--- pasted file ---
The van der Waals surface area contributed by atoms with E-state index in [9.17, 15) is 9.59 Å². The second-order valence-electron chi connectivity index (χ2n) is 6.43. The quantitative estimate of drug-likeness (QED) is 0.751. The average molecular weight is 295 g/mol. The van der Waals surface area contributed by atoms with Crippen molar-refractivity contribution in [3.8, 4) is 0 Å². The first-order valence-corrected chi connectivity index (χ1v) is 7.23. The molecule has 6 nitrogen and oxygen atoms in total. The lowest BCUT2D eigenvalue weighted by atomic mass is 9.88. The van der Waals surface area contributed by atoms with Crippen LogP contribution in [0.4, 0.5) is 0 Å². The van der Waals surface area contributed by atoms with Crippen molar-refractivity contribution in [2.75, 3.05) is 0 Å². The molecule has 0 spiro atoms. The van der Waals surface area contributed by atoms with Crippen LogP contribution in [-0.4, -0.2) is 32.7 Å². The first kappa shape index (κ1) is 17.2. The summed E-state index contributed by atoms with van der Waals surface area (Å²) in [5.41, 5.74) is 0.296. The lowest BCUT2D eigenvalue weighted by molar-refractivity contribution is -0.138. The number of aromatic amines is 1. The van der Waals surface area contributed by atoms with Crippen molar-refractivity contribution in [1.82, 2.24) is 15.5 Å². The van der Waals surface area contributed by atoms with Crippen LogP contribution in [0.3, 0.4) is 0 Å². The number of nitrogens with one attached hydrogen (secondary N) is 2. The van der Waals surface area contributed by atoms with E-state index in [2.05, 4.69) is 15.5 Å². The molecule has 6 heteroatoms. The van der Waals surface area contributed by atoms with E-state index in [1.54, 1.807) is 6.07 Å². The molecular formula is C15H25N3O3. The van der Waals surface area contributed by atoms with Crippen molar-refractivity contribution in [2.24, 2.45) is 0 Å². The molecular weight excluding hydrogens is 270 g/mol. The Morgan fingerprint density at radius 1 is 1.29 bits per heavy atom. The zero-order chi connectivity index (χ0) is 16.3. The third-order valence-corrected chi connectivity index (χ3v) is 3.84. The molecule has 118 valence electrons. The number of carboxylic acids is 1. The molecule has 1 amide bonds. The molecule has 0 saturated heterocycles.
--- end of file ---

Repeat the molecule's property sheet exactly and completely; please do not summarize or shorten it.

The van der Waals surface area contributed by atoms with E-state index in [9.17, 15) is 9.59 Å². The second-order valence-electron chi connectivity index (χ2n) is 6.43. The quantitative estimate of drug-likeness (QED) is 0.751. The average molecular weight is 295 g/mol. The van der Waals surface area contributed by atoms with Crippen molar-refractivity contribution in [3.8, 4) is 0 Å². The first-order valence-corrected chi connectivity index (χ1v) is 7.23. The molecule has 6 nitrogen and oxygen atoms in total. The lowest BCUT2D eigenvalue weighted by atomic mass is 9.88. The van der Waals surface area contributed by atoms with Crippen LogP contribution in [0.4, 0.5) is 0 Å². The van der Waals surface area contributed by atoms with Crippen molar-refractivity contribution in [2.75, 3.05) is 0 Å². The molecule has 0 spiro atoms. The van der Waals surface area contributed by atoms with Crippen LogP contribution in [-0.4, -0.2) is 32.7 Å². The first kappa shape index (κ1) is 17.2. The summed E-state index contributed by atoms with van der Waals surface area (Å²) in [5.41, 5.74) is 0.296. The lowest BCUT2D eigenvalue weighted by molar-refractivity contribution is -0.138. The number of aromatic amines is 1. The van der Waals surface area contributed by atoms with Crippen molar-refractivity contribution in [1.82, 2.24) is 15.5 Å². The van der Waals surface area contributed by atoms with Crippen LogP contribution in [0.3, 0.4) is 0 Å². The number of nitrogens with one attached hydrogen (secondary N) is 2. The van der Waals surface area contributed by atoms with E-state index in [2.05, 4.69) is 15.5 Å². The molecule has 6 heteroatoms. The van der Waals surface area contributed by atoms with E-state index in [1.54, 1.807) is 6.07 Å². The molecular formula is C15H25N3O3. The van der Waals surface area contributed by atoms with Crippen molar-refractivity contribution in [2.24, 2.45) is 0 Å². The molecular weight excluding hydrogens is 270 g/mol. The Morgan fingerprint density at radius 1 is 1.29 bits per heavy atom. The zero-order chi connectivity index (χ0) is 16.3. The third-order valence-corrected chi connectivity index (χ3v) is 3.84. The molecule has 118 valence electrons. The number of carboxylic acids is 1. The molecule has 1 amide bonds. The molecule has 0 saturated heterocycles.